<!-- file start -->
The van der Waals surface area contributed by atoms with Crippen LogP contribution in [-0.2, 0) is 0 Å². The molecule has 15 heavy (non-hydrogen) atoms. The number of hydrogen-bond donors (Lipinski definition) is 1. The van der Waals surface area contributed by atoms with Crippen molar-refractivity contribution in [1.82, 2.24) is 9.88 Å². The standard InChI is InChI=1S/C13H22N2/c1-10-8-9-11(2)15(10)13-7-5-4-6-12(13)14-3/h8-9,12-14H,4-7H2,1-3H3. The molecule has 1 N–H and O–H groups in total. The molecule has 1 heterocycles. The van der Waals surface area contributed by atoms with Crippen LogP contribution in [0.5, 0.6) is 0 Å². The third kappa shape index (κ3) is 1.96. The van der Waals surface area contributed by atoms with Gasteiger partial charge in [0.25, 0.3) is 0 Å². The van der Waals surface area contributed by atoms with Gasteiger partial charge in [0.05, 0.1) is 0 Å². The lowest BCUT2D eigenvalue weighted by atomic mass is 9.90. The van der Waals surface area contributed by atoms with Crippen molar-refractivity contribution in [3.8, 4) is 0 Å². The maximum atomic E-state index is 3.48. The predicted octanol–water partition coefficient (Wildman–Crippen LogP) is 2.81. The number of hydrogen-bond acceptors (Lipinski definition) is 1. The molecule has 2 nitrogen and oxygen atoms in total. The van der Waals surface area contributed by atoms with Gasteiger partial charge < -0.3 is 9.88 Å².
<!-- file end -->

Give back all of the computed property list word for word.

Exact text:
The van der Waals surface area contributed by atoms with Crippen LogP contribution in [-0.2, 0) is 0 Å². The molecule has 15 heavy (non-hydrogen) atoms. The number of hydrogen-bond donors (Lipinski definition) is 1. The van der Waals surface area contributed by atoms with Crippen molar-refractivity contribution in [1.82, 2.24) is 9.88 Å². The standard InChI is InChI=1S/C13H22N2/c1-10-8-9-11(2)15(10)13-7-5-4-6-12(13)14-3/h8-9,12-14H,4-7H2,1-3H3. The molecule has 1 N–H and O–H groups in total. The molecule has 1 heterocycles. The van der Waals surface area contributed by atoms with Crippen LogP contribution in [0.5, 0.6) is 0 Å². The third kappa shape index (κ3) is 1.96. The van der Waals surface area contributed by atoms with Gasteiger partial charge in [0.25, 0.3) is 0 Å². The van der Waals surface area contributed by atoms with Gasteiger partial charge in [0.05, 0.1) is 0 Å². The lowest BCUT2D eigenvalue weighted by atomic mass is 9.90. The van der Waals surface area contributed by atoms with Crippen molar-refractivity contribution in [3.8, 4) is 0 Å². The maximum atomic E-state index is 3.48. The predicted octanol–water partition coefficient (Wildman–Crippen LogP) is 2.81. The number of hydrogen-bond acceptors (Lipinski definition) is 1. The molecule has 2 nitrogen and oxygen atoms in total. The van der Waals surface area contributed by atoms with Gasteiger partial charge < -0.3 is 9.88 Å².